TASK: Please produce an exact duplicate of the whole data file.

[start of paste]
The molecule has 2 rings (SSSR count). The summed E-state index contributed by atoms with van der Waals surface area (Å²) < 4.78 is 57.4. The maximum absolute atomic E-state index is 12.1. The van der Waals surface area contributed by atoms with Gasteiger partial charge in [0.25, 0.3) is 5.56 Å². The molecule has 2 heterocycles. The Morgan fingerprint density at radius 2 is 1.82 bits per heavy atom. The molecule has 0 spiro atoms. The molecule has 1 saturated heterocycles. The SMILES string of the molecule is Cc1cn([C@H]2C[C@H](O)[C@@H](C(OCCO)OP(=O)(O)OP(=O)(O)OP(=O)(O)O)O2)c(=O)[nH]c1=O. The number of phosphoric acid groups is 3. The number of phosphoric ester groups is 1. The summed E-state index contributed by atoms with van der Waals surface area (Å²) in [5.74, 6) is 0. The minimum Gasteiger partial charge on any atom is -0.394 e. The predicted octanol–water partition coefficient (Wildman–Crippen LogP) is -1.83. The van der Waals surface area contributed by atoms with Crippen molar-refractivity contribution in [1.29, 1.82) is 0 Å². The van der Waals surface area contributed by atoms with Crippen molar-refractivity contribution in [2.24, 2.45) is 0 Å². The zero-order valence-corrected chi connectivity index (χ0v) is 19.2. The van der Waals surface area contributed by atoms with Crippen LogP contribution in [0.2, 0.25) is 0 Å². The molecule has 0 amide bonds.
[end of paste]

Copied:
The molecule has 2 rings (SSSR count). The summed E-state index contributed by atoms with van der Waals surface area (Å²) < 4.78 is 57.4. The maximum absolute atomic E-state index is 12.1. The van der Waals surface area contributed by atoms with Gasteiger partial charge in [0.25, 0.3) is 5.56 Å². The molecule has 2 heterocycles. The Morgan fingerprint density at radius 2 is 1.82 bits per heavy atom. The molecule has 0 spiro atoms. The molecule has 1 saturated heterocycles. The SMILES string of the molecule is Cc1cn([C@H]2C[C@H](O)[C@@H](C(OCCO)OP(=O)(O)OP(=O)(O)OP(=O)(O)O)O2)c(=O)[nH]c1=O. The number of phosphoric acid groups is 3. The number of phosphoric ester groups is 1. The summed E-state index contributed by atoms with van der Waals surface area (Å²) in [5.74, 6) is 0. The minimum Gasteiger partial charge on any atom is -0.394 e. The predicted octanol–water partition coefficient (Wildman–Crippen LogP) is -1.83. The van der Waals surface area contributed by atoms with Crippen molar-refractivity contribution in [1.29, 1.82) is 0 Å². The van der Waals surface area contributed by atoms with Crippen molar-refractivity contribution in [2.24, 2.45) is 0 Å². The zero-order valence-corrected chi connectivity index (χ0v) is 19.2. The van der Waals surface area contributed by atoms with Crippen LogP contribution in [0.2, 0.25) is 0 Å². The molecule has 0 amide bonds.